|By Andrea Jares, Fort Worth Star-Telegram, Texas|
Knight Ridder/Tribune Business News
Sep. 3, 2004 - The Gaylord Texan Resort & Convention Center on Lake Grapevine is contesting a $270 million appraisal, a tax fight that could affect Grapevine's ability to repay bonds that covered the costs for roads and other infrastructure for the opulent mega-hotel.
Gaylord sued the Tarrant Appraisal District in August. The resort contends that the property is worth $138,892,917, said John Marshall, the district's chief appraiser and executive director.
Greg Rossiter, a spokesman for Gaylord Entertainment in Nashville, Tenn., said the hotel hired its own appraiser.
"We're probably using different methodology and calculations, but the specifics of that are part of the appeals process, and we are engaged in that process and intend to see it through," Rossiter said. He said it is typical to seek a third opinion on such a hotel value assessment.
The district appraised the land and hotel as of Jan. 1, Marshall said. Since the hotel didn't open until April, the tax valuation next year will be higher to account for property such as stoves and furniture, Marshall said.
No meeting has been scheduled to resolve the issue.
Grapevine will set the tax rate this month that would determine how much Gaylord would pay in property taxes by Jan. 31, based on the valuation.
If Gaylord succeeds in getting the valuation lowered, it could mean that the resort's tax increment financing district will receive less money in January than it needs to make a bond payment, city officials said. If that happens, the city may have to dip into its own budget to make up the difference.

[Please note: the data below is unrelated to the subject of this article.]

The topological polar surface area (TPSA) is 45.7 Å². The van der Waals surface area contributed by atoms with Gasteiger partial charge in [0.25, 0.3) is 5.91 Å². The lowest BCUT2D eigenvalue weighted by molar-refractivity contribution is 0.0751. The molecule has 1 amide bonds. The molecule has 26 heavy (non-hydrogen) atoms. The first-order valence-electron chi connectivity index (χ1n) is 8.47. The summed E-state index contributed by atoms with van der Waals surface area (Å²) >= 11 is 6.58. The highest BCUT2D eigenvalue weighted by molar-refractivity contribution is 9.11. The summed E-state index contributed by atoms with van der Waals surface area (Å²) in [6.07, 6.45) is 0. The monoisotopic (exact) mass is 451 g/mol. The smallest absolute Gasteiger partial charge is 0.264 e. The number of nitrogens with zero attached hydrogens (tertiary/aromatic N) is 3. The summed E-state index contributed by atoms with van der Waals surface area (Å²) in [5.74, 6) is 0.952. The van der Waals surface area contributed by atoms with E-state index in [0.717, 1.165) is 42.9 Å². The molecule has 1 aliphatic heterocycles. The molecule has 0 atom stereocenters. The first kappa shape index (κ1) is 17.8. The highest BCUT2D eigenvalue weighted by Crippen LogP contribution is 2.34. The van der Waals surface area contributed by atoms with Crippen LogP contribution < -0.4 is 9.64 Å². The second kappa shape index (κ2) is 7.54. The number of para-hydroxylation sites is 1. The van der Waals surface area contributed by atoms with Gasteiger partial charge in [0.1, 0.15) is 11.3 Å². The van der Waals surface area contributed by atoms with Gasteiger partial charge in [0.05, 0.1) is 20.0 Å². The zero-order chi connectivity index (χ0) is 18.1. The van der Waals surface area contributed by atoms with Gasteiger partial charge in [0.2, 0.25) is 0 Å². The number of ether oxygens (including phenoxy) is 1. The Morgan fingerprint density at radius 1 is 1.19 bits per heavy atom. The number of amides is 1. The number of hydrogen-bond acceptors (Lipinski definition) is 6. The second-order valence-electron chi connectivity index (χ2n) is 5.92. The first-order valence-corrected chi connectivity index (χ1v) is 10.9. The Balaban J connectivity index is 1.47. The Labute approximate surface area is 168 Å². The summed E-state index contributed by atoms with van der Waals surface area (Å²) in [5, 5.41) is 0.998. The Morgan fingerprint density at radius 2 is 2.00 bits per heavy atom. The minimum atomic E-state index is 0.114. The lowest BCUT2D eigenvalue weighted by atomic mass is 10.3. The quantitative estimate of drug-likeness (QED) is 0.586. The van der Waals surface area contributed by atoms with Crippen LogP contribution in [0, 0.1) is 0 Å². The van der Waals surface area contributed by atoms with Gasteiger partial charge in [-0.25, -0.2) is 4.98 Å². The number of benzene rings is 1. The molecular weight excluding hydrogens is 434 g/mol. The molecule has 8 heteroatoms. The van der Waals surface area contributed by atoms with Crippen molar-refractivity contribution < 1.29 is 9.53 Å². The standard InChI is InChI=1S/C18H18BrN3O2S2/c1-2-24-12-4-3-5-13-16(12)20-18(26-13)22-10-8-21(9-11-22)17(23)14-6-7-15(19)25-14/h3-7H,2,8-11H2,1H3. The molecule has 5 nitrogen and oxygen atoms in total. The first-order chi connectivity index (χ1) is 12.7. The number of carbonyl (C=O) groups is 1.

Grapevine set up the special taxing district in December 1998 to cover costs for improvements such as roads, utilities and a parking garage.
The taxing district is based on the hotel's having a value of about $270 million, City Manager Roger Nelson said.
"We're going to pursue this. We don't believe its value is $130 million," Nelson said. "We're going to pursue this to protect the tax increment financing district. We don't have much of a choice."
Until this year, the property tax revenue generated by the district was always less than what was owed for the bond payments. That was expected in the years that the resort was in development. To make those payments, the city took out more bond money than it needed for the infrastructure and used the extra, plus the interest accrued from the bond money not yet spent, Finance Director Fred Werner said.
This year was the first year that Grapevine met the bond payment without dipping into interest money. The city paid $1,883,000 on the bonds from the $1,952,000 generated by the tax district with the hotel valued at $108 million, Werner said.
Next year, the city will start making its first principal payments on the bonds, Werner said, making the amount due even higher: $2,613,000.
As of July, $1,270,000 in interest is left from investing the bond money, Werner said. Any more money to meet the bond payments would have to come out of the city's fund balance, which is money set aside for emergencies. At the end of September, the fund balance had $6,104,000, Werner said.
"We try to avoid spending the fund balance as a conservative management of city resources," Werner said. "If there were a spending of the fund balance, we would have to evaluate if that could be recoverable with the following year's tax rate."
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